Excitement Centering Around Emery, Streit, Lecavalier
After a miserable 2013 campaign, a complete overhaul was expected for the Flyers this off season.
Instead, two key contracts were cut and replaced by three new players, leaving much of the same team to prepare for the 2013-14 season.
General manager Paul Holmgren said a few times during last season that he didn't plan on blowing up the team this off season. He kept his promise.
Now with the acquisitions of defenseman Mark Streit, goalie Ray Emery and center Vincent Lecavalier, the Flyers managed to cheapen their roster and replace Ilya Bryzgalov and Danny Briere effectively, allowing them to keep a healthier version of the same team from last season.
Holmgren is happy with the roster he has now going forward. And with that, chairman Ed Snider is "excited" for the 2013-14 season to start.
"I think with the three guys that are sitting here at this table, I'm as excited as I've been in many, many years, that we kept our nucleus intact- we kept all of our young players, we kept all our draft picks," Snider said during a press conference featuring him, Holmgren and all three players.
"I'm really, really excited about this season coming up, and I expect big things, quite frankly."
The Flyers first brought in Streit when they traded Shane Harper and a 2014 4th round pick to the Islanders for his rights. A week later they signed the 35-year-old Streit to a four-year, $22 million contract.
Holmgren considered Streit an excellent offensive defenseman who will help make the Flyers a more dangerous in-zone team offensively. Streit is excited to join a team with a good young nucleus as well as the right mix of veterans.
"I thought they had a great team. A great mix between young and older players, a lot of skill, a lot of grit," Streit said. "It was tough to play against those guys. It's a great hockey town, great tradition. Soon as I got traded, I was really hoping to get something done here. I am so excited and thankful. They gave me the opportunity, and I'm really thrilled. I think this team has really big potential."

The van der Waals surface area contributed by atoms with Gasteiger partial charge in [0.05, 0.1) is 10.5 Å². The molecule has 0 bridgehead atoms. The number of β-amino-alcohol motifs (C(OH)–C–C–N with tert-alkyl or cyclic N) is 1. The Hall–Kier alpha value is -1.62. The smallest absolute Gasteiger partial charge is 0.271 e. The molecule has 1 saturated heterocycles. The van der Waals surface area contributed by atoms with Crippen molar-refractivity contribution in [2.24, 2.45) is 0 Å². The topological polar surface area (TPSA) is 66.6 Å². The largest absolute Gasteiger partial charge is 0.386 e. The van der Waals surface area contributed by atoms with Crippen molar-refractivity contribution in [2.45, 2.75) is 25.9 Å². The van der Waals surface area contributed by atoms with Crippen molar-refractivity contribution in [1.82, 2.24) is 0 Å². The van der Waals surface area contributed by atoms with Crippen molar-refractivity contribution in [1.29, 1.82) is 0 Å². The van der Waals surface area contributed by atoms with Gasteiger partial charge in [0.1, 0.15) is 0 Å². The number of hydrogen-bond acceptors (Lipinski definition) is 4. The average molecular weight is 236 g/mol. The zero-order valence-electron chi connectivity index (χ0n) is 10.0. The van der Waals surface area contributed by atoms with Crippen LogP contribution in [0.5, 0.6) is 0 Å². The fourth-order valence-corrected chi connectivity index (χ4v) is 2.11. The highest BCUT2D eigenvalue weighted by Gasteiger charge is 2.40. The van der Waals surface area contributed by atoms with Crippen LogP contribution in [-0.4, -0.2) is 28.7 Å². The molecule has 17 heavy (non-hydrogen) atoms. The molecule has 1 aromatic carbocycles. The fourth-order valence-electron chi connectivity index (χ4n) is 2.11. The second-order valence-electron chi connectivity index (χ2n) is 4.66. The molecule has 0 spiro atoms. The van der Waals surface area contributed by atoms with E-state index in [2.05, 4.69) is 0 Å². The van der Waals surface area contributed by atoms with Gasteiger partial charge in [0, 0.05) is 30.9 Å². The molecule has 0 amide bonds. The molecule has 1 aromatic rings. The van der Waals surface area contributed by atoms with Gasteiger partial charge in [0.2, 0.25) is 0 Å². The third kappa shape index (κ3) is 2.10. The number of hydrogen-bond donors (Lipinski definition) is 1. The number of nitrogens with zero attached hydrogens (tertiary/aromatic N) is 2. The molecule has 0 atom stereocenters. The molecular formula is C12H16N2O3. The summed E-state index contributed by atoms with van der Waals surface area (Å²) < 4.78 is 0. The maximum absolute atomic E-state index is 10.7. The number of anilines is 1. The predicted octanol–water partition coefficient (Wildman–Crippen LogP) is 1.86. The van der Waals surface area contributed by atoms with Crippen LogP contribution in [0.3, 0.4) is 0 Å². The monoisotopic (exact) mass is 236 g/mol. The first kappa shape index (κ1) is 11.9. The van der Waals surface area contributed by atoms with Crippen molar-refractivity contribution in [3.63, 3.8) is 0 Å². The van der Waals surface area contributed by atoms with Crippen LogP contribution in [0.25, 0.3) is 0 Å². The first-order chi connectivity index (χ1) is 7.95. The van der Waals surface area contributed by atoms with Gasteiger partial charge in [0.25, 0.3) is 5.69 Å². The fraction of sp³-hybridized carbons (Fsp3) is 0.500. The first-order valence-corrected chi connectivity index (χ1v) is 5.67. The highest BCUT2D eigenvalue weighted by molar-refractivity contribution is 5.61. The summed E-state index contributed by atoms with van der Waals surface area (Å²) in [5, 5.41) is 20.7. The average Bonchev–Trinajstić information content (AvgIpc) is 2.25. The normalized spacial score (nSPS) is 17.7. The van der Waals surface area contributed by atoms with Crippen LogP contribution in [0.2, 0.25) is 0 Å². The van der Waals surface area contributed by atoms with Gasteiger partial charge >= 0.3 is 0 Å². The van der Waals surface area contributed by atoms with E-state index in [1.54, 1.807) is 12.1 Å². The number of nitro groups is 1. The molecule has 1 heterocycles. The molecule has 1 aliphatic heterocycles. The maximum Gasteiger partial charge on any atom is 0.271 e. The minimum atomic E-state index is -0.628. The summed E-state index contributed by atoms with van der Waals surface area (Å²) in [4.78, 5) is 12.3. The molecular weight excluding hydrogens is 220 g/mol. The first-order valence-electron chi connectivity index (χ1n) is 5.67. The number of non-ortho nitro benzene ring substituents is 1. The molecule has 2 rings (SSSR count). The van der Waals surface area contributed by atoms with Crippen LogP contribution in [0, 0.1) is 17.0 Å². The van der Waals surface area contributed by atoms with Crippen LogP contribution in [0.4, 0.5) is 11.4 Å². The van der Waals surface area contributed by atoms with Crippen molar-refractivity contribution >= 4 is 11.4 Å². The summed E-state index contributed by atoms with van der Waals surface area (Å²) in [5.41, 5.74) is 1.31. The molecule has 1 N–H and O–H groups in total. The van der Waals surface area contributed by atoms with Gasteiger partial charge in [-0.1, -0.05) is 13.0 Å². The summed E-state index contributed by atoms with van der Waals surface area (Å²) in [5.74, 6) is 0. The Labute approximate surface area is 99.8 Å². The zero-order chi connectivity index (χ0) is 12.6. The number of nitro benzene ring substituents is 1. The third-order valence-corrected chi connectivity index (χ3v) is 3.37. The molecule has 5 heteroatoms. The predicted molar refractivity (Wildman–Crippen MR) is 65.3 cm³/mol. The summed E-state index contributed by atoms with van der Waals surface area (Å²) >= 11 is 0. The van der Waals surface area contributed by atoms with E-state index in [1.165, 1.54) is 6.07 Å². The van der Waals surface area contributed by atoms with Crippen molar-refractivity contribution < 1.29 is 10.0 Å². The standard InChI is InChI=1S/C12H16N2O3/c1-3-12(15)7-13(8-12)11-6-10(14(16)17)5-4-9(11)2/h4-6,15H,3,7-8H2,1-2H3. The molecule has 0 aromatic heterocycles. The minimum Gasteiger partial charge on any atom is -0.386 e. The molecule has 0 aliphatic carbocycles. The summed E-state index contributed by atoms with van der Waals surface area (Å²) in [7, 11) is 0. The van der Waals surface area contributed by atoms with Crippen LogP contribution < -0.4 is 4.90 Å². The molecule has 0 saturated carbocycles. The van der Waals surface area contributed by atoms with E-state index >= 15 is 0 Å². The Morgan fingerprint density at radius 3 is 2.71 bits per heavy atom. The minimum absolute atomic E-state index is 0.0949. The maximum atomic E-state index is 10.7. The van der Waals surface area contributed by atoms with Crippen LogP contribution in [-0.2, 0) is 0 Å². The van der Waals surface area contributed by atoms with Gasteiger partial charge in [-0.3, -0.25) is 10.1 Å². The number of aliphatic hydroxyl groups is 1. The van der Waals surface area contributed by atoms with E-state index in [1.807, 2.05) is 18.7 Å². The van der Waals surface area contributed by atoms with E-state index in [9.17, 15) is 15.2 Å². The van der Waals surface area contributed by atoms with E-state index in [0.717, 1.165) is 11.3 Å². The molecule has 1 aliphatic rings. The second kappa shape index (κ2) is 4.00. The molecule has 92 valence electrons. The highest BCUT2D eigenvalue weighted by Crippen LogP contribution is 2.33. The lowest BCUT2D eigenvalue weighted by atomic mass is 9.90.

The next big move the Flyers made was signing the recently bought-out Lecavalier. They signed him to a five-year, $22.5 million deal.
After the Flyers cut ties with Danny Briere through a buy out, their plans completely changed when Lecavalier hit the market. Before free agency even began on Friday, the Flyers and Lecavalier reached an agreement to bring the 33-year-old center to Philadelphia.
Lecavalier's numbers may have been down the last four years, but a lot of that can be credited to the system he played in while with the Lightning the last three years. He likes the up-tempo game head coach Peter Laviolette runs.
"It's really up-beat, I really like that," Lecavalier said. "I want to be on my toes when I play the game, I don't want to be on my heels. Honestly, a smart defensive game is really important. I think he has that as a coach, he's a very smart coach. But when you get that puck, you wanna go, you want to skate, you wanna play in their zone. From playing against [Laviolette] here in Philly and in Carolina, I thought it was a really, really tough team to play against. That's why I want to be a part of it."
Lastly, Emery was signed on the day the free agency period began, Inking a one-year, worth $1.65 million. This is Emery's second stint with the Flyers, playing only 29 games before getting injured during the 2009-10 season.
Last season, Emery went 17-1-0 with a 1.96 GAA with the Blackhawks. The fantastic season earned him some Vezina considerations and helped Chicago win its second Cup in four years.
"Yeah, personally last year in Chicago was such a great working environment, the whole team, how we wanted to do well for each other that I definitely take a lot from it," Emery said. "Just how relationships went, how the season went, how we were down in Detroit, how that little bit of adversity helped us. Things like that. Yeah, I think any experience you have is definitely… you can learn from it. Positive or negative but having that positive one is something that I'll try to bring."
Between his two stints with Philadelphia, Emery played three seasons with Anaheim and Chicago, and his mindset completely changed. The once loose, immature and opinionated goaltender became a seasoned vet and a leader within the locker room.
He said he looks forward to competing with as well as being a mentor to the 24-year-old Steve Mason, who the Flyers acquired at the trade deadline during last season. This is a new Ray Emery, and it's a part of the reason the Flyers brought him in.
"I'm older, which is a good thing. Like I said before, any experience is a good experience," Emery said. "A bad experience, you can learn from your failure and not repeat that, and positive experiences you can just try to emulate them. Especially being a goalie, you know the game more, you know you have more of a system with the game. Just being a player in general, I know how to manage the whole team situation, the goaltending relationships. Old is better, as long as the body is still working and feels good."
No starting goalie has been chosen yet for the Flyers, but certainly the two different types of adversity Emery and Mason face will provide a healthy competition and a good experience for both players.